Veterans Memorial Library in Mt. Pleasant - Monday June 24th
Shepherd Community Library in Shepherd - Tuesday June 25th
Rolland Township Library in Blanchard - Thursday June 27th

All of these events are open to the public and are appropriate for all ages.  All events run from 4:00PM to 5:00PM.

Second, on Wednesday June 26th I will be working with staff and volunteers from the Mt. Pleasant Discovery Museum to install  a Native Pollinator Garden in front of the Museum.  We will be planting a variety of Michigan native plants that are adapted for a full-sun prairie environment.  Most of these plants were left over from a previous project.  Other plants are ones that self-seeded in one of the gardens that we had previously established.  If you are in the area and available to help, bring a garden trowel and show up at the museum to help plant.  We are starting at 5:30PM and going until the garden is completely planted.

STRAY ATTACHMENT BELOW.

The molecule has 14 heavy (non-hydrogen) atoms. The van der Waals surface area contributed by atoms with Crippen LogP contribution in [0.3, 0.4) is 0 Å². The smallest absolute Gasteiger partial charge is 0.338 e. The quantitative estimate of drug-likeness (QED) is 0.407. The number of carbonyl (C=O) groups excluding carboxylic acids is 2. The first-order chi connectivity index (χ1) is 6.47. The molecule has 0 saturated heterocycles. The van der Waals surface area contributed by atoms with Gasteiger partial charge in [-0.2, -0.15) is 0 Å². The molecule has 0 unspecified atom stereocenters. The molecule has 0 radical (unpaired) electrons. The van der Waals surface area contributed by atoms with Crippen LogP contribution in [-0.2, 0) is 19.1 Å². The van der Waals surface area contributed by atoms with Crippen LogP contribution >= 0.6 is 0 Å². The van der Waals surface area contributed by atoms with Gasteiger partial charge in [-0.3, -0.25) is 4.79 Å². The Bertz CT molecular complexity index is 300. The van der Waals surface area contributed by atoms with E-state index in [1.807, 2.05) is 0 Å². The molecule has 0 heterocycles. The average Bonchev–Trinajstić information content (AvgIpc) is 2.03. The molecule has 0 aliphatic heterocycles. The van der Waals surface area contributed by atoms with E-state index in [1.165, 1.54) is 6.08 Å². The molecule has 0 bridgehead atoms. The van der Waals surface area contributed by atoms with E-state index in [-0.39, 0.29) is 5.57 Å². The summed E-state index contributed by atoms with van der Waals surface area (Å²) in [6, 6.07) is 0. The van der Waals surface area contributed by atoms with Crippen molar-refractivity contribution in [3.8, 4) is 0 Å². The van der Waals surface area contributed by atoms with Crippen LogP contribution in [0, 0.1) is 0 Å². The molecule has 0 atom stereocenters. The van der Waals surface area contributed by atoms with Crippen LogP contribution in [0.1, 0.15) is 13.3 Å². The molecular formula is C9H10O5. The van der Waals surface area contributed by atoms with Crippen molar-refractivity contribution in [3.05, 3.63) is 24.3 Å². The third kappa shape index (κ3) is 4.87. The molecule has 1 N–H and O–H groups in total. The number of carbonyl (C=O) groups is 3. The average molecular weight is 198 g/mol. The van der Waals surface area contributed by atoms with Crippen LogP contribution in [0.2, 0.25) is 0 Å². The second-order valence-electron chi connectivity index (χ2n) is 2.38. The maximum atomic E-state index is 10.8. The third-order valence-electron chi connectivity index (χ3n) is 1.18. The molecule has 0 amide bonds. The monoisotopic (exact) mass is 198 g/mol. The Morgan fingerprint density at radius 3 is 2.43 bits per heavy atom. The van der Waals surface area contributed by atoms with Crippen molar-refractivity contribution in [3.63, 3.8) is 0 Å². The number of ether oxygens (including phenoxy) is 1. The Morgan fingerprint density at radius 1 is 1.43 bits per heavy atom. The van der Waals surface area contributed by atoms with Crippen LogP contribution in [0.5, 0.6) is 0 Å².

The final activity for the week is with the Chippewa Watershed Conservancy at its Hall's Lake preserve.  The CWC hosts its 4th Thursday Program at Hall's Lake every month throughout the Spring - Fall.  The activity for June is centered around aquatic invertebrates.  I will be co-leading this program with retired Central Michigan University professor Doug Valek.  This program is geared toward families with children.  The CWC does ask that participants reserve a space ahead of time by calling 989-644-5045 or emailing at

National Pollinator Week - Look at all the pretty pollinators...

Don't forget that this week (June 17th - 23rd) is National Pollinator Week here in the United States.  I have written several previous times about installing Native Pollinator Gardens (here, here, and here).  Many people plant gardens full of beautiful flowers and then never see an abundance of bees, butterflies, moths, and other pollinators.  That is because while many of the flowers sold at garden centers and big box stores can be excellent nectar sources, pollinator need more than just nectar to survive.  The component that most people have missing in their gardens is larval host plants - if you want a large variety of insects in your garden, you have to provide something for them to eat all stages of their life cycle.  Most cultivated varieties of plants do not provide food to larva.  Your butterfly bush is useless to insects except when it is blooming.  PLANT NATIVE PLANTS!  I cannot emphasize that enough.  PLANT. NATIVE. PLANTS. 

Now let's look at a few of the pollinators that you might attract.